Shooters Anjali, Avneet fare badly in 3-Position

August 14th, 2008 - 3:25 pm ICT by IANS  

(Lead)
By V. Krishnaswamy
Beijing, Aug 14 (IANS) Thursday was another disappointing day for the Indians at the Beijing Olympics shooting range, as both Anjali Bhagwat and Avneet Kaur Sidhu went out of contention in women’s 50m Rifle Three Position. Competing at her third Olympic Games, Anjali may have had the air rifle - where she failed earlier in the Games - as her favourite event earlier, but it was the 3-Position that she was concentrating on for she had earned her quota place through it.

Yet on the day when it mattered, Anjali was found wanting as she crumbled under pressure. She managed only 571 out of 600, after having shot around 585 for a considerable time before coming here. She shot 191 in prone, 189 in standing and 191 in kneeling which gave her an overall 32nd spot in the qualification round of the event.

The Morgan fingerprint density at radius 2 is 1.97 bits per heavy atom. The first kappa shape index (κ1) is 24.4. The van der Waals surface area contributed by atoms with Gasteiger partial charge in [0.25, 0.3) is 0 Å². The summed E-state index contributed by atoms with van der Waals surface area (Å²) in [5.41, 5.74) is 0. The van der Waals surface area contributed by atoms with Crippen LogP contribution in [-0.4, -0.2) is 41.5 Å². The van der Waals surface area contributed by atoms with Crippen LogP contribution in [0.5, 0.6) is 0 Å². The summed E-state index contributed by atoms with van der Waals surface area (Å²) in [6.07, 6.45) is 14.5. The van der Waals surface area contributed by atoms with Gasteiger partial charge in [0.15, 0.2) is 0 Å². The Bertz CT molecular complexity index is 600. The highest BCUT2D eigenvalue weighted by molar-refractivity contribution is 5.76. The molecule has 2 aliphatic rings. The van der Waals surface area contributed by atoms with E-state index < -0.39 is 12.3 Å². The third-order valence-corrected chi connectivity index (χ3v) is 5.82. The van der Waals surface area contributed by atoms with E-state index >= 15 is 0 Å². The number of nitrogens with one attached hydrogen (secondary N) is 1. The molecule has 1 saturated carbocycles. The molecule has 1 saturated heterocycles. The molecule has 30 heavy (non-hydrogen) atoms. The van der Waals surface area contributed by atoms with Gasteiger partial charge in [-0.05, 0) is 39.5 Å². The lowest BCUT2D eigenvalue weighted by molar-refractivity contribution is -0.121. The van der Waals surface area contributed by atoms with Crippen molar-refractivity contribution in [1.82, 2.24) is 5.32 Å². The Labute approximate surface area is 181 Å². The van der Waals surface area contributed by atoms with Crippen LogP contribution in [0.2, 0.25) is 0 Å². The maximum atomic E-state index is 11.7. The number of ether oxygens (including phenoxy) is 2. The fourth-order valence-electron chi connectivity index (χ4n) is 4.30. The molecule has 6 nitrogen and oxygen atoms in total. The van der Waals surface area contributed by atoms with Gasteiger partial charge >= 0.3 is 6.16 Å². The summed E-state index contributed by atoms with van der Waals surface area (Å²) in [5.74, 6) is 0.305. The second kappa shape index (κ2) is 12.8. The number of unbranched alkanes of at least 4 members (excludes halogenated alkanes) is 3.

Her teammate Avneet, making her debut at the Olympics, found herself out of depth as she totalled 552 to finish 42nd. She shot 190 in prone, 183 in standing and 179 in kneeling.

The performances were disappointing to say the least. Their Hungarian coach Lazlo Szucsak, summing up the showing, said: “Avneet needs experience and I think she was not prepared enough. Of course no one expected her to win a medal but she was not in the best shape of her shooting career and it was a very ‘okay’ sort of performance.”

As for Anjali, he added: “I expected her to shoot 580-plus. She was under pressure and this is surely disappointing when you see her score below her ability.

“You have to understand that Avneet needs to go a long way and this experience is part of her growth and I feel Anjali has one more Olympics in her and she is still capable of doing well.”

The 38-year-old Anjali had made the final of the air rifle event on her Olympic debut in Sydney, but when she was among the favourites at Athens, she failed in her ‘then’ pet event, the air rifle.

A few days before the competition, she had mentioned: “It (The Olympics) is a big competition. Everyone is trying to win and I have worked hard at it. At Sydney, I was new and didn’t realise what it was. At Athens, I was too serious and time just wasn’t on my side. After Athens, I almost quit.” But she did make it to Beijing.

Anjali has won a bagful of titles, be it Commonwealth Games, or the World Cup finals, besides triumphing in a ‘Champion of Champions’ competition. But she is yet to claim the World Championship and an Olympic medal.

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